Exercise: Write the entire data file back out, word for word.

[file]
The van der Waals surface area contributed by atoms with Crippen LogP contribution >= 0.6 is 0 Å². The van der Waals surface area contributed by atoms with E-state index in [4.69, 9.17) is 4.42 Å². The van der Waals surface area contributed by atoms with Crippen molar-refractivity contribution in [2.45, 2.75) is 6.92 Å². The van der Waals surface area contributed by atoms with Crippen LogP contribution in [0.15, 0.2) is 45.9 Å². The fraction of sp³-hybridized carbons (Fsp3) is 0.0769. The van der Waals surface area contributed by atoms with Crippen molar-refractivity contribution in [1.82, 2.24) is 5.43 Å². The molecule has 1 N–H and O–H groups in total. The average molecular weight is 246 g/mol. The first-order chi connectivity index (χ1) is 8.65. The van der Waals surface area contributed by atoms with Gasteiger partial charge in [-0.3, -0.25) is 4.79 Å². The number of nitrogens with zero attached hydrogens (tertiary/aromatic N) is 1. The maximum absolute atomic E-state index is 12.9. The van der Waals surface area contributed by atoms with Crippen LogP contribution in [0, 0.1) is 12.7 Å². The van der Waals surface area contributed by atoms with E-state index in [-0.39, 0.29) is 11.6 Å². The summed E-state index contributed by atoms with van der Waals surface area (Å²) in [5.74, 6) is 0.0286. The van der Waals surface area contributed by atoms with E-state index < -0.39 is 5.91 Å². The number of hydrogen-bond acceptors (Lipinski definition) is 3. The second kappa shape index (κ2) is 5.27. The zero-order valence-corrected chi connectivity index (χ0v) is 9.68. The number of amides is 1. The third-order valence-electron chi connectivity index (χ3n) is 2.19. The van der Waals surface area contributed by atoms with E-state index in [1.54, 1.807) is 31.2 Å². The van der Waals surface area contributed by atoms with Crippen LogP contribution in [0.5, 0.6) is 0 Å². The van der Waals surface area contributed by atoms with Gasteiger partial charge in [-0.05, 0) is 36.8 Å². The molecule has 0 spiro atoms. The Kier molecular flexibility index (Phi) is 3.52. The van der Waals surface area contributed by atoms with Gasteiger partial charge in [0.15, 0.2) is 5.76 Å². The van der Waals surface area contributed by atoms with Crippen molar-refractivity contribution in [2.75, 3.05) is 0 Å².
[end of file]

The van der Waals surface area contributed by atoms with Crippen LogP contribution >= 0.6 is 0 Å². The van der Waals surface area contributed by atoms with E-state index in [4.69, 9.17) is 4.42 Å². The van der Waals surface area contributed by atoms with Crippen molar-refractivity contribution in [2.45, 2.75) is 6.92 Å². The van der Waals surface area contributed by atoms with Crippen LogP contribution in [0.15, 0.2) is 45.9 Å². The fraction of sp³-hybridized carbons (Fsp3) is 0.0769. The van der Waals surface area contributed by atoms with Crippen molar-refractivity contribution in [1.82, 2.24) is 5.43 Å². The molecule has 1 N–H and O–H groups in total. The average molecular weight is 246 g/mol. The first-order chi connectivity index (χ1) is 8.65. The van der Waals surface area contributed by atoms with Gasteiger partial charge in [-0.3, -0.25) is 4.79 Å². The number of nitrogens with zero attached hydrogens (tertiary/aromatic N) is 1. The maximum absolute atomic E-state index is 12.9. The van der Waals surface area contributed by atoms with Crippen LogP contribution in [0, 0.1) is 12.7 Å². The van der Waals surface area contributed by atoms with E-state index in [-0.39, 0.29) is 11.6 Å². The summed E-state index contributed by atoms with van der Waals surface area (Å²) in [5.74, 6) is 0.0286. The van der Waals surface area contributed by atoms with E-state index < -0.39 is 5.91 Å². The number of hydrogen-bond acceptors (Lipinski definition) is 3. The second kappa shape index (κ2) is 5.27. The zero-order valence-corrected chi connectivity index (χ0v) is 9.68. The number of amides is 1. The third-order valence-electron chi connectivity index (χ3n) is 2.19. The van der Waals surface area contributed by atoms with E-state index in [1.54, 1.807) is 31.2 Å². The van der Waals surface area contributed by atoms with Crippen LogP contribution in [0.5, 0.6) is 0 Å². The van der Waals surface area contributed by atoms with Gasteiger partial charge in [-0.05, 0) is 36.8 Å². The molecule has 0 spiro atoms. The Kier molecular flexibility index (Phi) is 3.52. The van der Waals surface area contributed by atoms with Gasteiger partial charge in [0.15, 0.2) is 5.76 Å². The van der Waals surface area contributed by atoms with Crippen molar-refractivity contribution in [2.75, 3.05) is 0 Å².